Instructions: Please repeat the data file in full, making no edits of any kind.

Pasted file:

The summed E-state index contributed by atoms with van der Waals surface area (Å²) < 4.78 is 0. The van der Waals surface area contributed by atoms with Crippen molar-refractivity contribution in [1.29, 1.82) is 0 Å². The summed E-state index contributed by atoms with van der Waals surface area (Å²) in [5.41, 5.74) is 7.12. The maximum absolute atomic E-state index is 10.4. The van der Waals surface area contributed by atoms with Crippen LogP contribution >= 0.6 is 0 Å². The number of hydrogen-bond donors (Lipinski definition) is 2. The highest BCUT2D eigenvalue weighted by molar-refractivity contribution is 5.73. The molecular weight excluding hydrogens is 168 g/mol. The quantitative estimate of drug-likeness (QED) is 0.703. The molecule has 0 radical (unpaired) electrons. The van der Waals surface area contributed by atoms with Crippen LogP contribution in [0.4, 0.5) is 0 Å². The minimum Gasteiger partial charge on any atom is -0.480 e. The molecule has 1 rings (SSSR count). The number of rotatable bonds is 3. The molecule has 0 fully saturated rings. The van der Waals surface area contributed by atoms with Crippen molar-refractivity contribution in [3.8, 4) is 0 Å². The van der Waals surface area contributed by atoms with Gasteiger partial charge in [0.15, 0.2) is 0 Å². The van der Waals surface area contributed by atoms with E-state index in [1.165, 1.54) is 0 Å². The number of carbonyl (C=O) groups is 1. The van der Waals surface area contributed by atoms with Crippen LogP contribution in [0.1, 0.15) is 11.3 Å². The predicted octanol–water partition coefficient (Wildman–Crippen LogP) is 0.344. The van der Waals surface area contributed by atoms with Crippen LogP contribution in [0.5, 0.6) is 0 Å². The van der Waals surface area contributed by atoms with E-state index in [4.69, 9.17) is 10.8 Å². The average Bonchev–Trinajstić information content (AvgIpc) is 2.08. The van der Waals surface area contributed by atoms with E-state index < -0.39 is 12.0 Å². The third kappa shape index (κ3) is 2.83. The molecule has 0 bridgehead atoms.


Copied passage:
The summed E-state index contributed by atoms with van der Waals surface area (Å²) < 4.78 is 0. The van der Waals surface area contributed by atoms with Crippen molar-refractivity contribution in [1.29, 1.82) is 0 Å². The summed E-state index contributed by atoms with van der Waals surface area (Å²) in [5.41, 5.74) is 7.12. The maximum absolute atomic E-state index is 10.4. The van der Waals surface area contributed by atoms with Crippen LogP contribution >= 0.6 is 0 Å². The number of hydrogen-bond donors (Lipinski definition) is 2. The highest BCUT2D eigenvalue weighted by molar-refractivity contribution is 5.73. The molecular weight excluding hydrogens is 168 g/mol. The quantitative estimate of drug-likeness (QED) is 0.703. The molecule has 0 radical (unpaired) electrons. The van der Waals surface area contributed by atoms with Crippen LogP contribution in [0.4, 0.5) is 0 Å². The minimum Gasteiger partial charge on any atom is -0.480 e. The molecule has 1 rings (SSSR count). The number of rotatable bonds is 3. The molecule has 0 fully saturated rings. The van der Waals surface area contributed by atoms with Crippen molar-refractivity contribution in [3.8, 4) is 0 Å². The van der Waals surface area contributed by atoms with Gasteiger partial charge in [0.15, 0.2) is 0 Å². The van der Waals surface area contributed by atoms with E-state index in [1.165, 1.54) is 0 Å². The number of carbonyl (C=O) groups is 1. The van der Waals surface area contributed by atoms with Crippen LogP contribution in [0.1, 0.15) is 11.3 Å². The predicted octanol–water partition coefficient (Wildman–Crippen LogP) is 0.344. The van der Waals surface area contributed by atoms with Crippen LogP contribution in [0.5, 0.6) is 0 Å². The van der Waals surface area contributed by atoms with E-state index in [4.69, 9.17) is 10.8 Å². The average Bonchev–Trinajstić information content (AvgIpc) is 2.08. The van der Waals surface area contributed by atoms with E-state index < -0.39 is 12.0 Å². The third kappa shape index (κ3) is 2.83. The molecule has 0 bridgehead atoms.